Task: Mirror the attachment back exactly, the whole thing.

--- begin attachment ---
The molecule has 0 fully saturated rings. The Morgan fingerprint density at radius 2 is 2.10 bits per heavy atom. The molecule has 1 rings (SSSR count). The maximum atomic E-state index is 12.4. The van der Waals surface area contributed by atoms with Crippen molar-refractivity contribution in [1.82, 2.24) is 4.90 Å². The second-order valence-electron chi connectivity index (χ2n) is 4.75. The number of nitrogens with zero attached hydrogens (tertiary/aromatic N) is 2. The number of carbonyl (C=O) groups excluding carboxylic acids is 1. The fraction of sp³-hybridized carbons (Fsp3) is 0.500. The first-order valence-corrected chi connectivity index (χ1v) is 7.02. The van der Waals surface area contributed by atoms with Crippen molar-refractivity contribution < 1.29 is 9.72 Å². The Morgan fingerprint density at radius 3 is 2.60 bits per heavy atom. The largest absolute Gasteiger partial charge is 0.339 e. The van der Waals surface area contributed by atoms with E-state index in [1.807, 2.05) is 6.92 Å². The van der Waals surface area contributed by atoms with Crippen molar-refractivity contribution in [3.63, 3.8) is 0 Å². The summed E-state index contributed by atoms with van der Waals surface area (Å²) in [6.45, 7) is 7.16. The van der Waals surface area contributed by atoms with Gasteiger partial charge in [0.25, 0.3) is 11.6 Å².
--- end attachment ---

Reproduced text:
The molecule has 0 fully saturated rings. The Morgan fingerprint density at radius 2 is 2.10 bits per heavy atom. The molecule has 1 rings (SSSR count). The maximum atomic E-state index is 12.4. The van der Waals surface area contributed by atoms with Crippen molar-refractivity contribution in [1.82, 2.24) is 4.90 Å². The second-order valence-electron chi connectivity index (χ2n) is 4.75. The number of nitrogens with zero attached hydrogens (tertiary/aromatic N) is 2. The number of carbonyl (C=O) groups excluding carboxylic acids is 1. The fraction of sp³-hybridized carbons (Fsp3) is 0.500. The first-order valence-corrected chi connectivity index (χ1v) is 7.02. The van der Waals surface area contributed by atoms with Crippen molar-refractivity contribution < 1.29 is 9.72 Å². The Morgan fingerprint density at radius 3 is 2.60 bits per heavy atom. The largest absolute Gasteiger partial charge is 0.339 e. The van der Waals surface area contributed by atoms with E-state index in [1.807, 2.05) is 6.92 Å². The van der Waals surface area contributed by atoms with Crippen molar-refractivity contribution in [3.63, 3.8) is 0 Å². The summed E-state index contributed by atoms with van der Waals surface area (Å²) in [6.45, 7) is 7.16. The van der Waals surface area contributed by atoms with Gasteiger partial charge in [0.25, 0.3) is 11.6 Å².